At 8:09 p.m Pacific Standard Time, the Vancouver Canucks’ playoff chances went from slimmer than John Waters’ moustache to none at all.
That’s when the Dallas Stars took the Vegas Golden Knights to overtime, earning the single point necessary to put themselves out of reach of the Canucks for good.
But look, we all knew this was coming. Rehashing everything that led to this point feels very unnecessary. The dead horse has been thoroughly beaten — or fed horse has been thoroughly sated, to satisfy PETA — and there’s no need for further flogging. Maybe later.
Instead, let’s focus on the big positive story of Tuesday night’s game between the Canucks and the Seattle Kraken. While the result of the game might have been rendered meaningless about halfway through in regards to the playoffs, it was immensely meaningful for Quinn Hughes, who set a new franchise record for the most points by a defenceman in a single season.
The record-setting point for Hughes came just a few minutes into the game, giving him 64 points for the season — one more than Doug Lidster in the 1986-87 season.
That’s a record that stood for 35 years or, put another way, 13 more years than Quinn Hughes has been alive. Odds are, he’ll be breaking that record again in the future.
Actually, Hughes broke the record twice more before the game was done. He tallied another assist in the third period, then added a goal as an exclamation point to his three-point night, making 66 points the new franchise record for points by a Canucks defencemen, with two games remaining for Hughes to improve it even more.
“It wasn’t really on my radar at the start of the season,” said Hughes of the record. “Maybe when I hit the 50-point mark, I was like, okay, I can probably do this. Honestly, we were so close and we were pushing so hard for the playoffs the entire time — that was the dominant thing on my mind.”
“I knew that if we were going to get there, I would have to play good hockey,” he added, “so, I figured the two were kind of connected.”
It makes sense that breaking the record wasn’t at the forefront of Hughes’ mind. Any time you talk to Hughes, it becomes clear that his focus is on his complete game.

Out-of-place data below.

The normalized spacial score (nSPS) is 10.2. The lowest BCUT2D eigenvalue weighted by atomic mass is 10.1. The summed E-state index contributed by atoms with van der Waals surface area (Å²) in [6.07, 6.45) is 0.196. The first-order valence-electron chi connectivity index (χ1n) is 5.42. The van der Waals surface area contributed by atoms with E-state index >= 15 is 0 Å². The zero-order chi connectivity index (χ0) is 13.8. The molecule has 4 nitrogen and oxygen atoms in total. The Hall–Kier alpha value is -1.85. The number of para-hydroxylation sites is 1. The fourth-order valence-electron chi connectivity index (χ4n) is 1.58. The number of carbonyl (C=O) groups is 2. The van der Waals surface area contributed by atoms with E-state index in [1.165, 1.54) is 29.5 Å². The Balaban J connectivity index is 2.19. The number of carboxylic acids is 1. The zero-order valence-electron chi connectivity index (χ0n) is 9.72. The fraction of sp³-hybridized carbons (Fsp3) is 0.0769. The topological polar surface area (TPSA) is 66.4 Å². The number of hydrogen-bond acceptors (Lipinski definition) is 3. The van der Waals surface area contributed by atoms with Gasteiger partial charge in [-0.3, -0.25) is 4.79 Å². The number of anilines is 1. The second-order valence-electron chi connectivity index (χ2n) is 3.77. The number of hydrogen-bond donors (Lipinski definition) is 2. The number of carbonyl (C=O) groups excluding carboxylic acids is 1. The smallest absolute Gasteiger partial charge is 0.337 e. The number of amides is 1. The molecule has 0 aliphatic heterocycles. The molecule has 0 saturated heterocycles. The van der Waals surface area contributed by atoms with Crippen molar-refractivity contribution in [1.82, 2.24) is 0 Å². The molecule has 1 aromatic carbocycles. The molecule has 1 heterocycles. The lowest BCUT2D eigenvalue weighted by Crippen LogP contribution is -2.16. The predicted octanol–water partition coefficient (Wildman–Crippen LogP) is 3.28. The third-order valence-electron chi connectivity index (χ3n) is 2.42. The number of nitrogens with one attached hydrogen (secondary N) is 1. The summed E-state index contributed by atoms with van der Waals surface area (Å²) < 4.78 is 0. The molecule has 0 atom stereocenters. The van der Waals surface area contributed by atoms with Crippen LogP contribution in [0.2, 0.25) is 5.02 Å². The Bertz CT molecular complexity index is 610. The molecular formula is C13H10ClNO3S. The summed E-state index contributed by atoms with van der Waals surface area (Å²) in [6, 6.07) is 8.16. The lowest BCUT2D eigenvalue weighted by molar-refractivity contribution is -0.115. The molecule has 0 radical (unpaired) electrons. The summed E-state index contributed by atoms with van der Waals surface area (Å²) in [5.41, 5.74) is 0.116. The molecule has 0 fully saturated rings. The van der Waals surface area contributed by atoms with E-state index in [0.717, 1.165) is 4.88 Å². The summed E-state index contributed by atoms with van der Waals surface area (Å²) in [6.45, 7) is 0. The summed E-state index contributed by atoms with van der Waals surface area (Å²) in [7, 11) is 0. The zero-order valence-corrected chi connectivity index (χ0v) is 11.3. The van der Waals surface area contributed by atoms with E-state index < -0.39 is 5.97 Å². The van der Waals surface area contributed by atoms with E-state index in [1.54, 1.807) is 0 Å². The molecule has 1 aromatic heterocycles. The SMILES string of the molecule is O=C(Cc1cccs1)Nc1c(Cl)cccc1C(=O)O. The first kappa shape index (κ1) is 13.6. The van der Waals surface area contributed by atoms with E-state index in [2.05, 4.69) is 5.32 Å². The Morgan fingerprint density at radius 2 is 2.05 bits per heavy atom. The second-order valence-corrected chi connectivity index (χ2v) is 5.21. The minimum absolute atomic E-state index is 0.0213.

“It sounds crazy, but I think I’m more satisfied about the plus/minus and my overall game than I am the points, honest to God,” said Hughes. “There’s still defencemen in the league that are better than me, and I want to be right up there with them. That’s what I’m pushing for.”
To head coach Bruce Boudreau, that’s what separates a great player like Hughes from other players who are merely good
“It’s something that he was consistently talking about, that it was a goal of his to go from minus-24 or whatever he was last year to being a plus player and a player that you can count on in defensive situations,” said Boudreau. “That’s what great players do — they work on the stuff that they don’t think they’re good at.
“He’s a great skater and a great passer — those are great things — but the other things that he didn’t do well are what he was concerned about.”
Hughes is already a great player but the most exciting thing about him is that he has the potential to be even better. It’s thrilling to imagine what he might do in the years to come.
“In my crazy mind, I have more goals that I want to do, and I’ve just got to keep going,” said Hughes.
In my mostly sane mind, I perceived via my eyes Hughes’ record-breaking night when I watched this game.
- The Canucks were a force to be reckoned with in the first period, racking up 12 shots on goal and a 3-0 lead before the Kraken could even get a second shot. It was about as dominant a period as the Canucks have played all season.
- Sheldon Dries opened the scoring with a wicked wristshot on a 2-on-1. The key to the goal, unlike knowing if he loves you so, was in his eyes. Dries’ eyes were on Tyler Myers the whole way, leaving open the possibility of a pass right up until the point he ripped the puck short side on Joey “Okay” Daccord. As Dries celebrated, there wasn’t a dry eye in the house.
- Less than a minute later, J.T. Miller made it 2-0 on a slick backhand feed from Conor Garland. It started with a record-breaking play by Quinn Hughes, who took a pass in the defensive zone and attacked through the neutral zone with an aggressive burst of speed. After laying the puck off for Garland on the zone entry, Hughes drove to the net, which backed off the defence and gave Miller all the room he needed to step into a one-timer and send it sailing into the top corner.
- Oliver Ekman-Larsson extended the lead to 3-0 on a power play later in the first period. Garland gave him the puck at the point and he got his shot past penalty killer Alex Wennberg, who was too far away to block the shot but just the right distance to keep Daccord from seeing the shot coming. New goal for Wennberg for the offseason: work on his translucency.
- Things went off the rails in the second period and it’s hard not to make the connection to when the Stars took the Golden Knights to overtime, eliminating the Canucks from the playoffs. They would have known the Stars and Golden Knights were tied late in the third period while they were in the first intermission and might have gotten word that the game went to overtime a few minutes into the second period. It’s understandable that some sloppiness and frustration would slip into their game.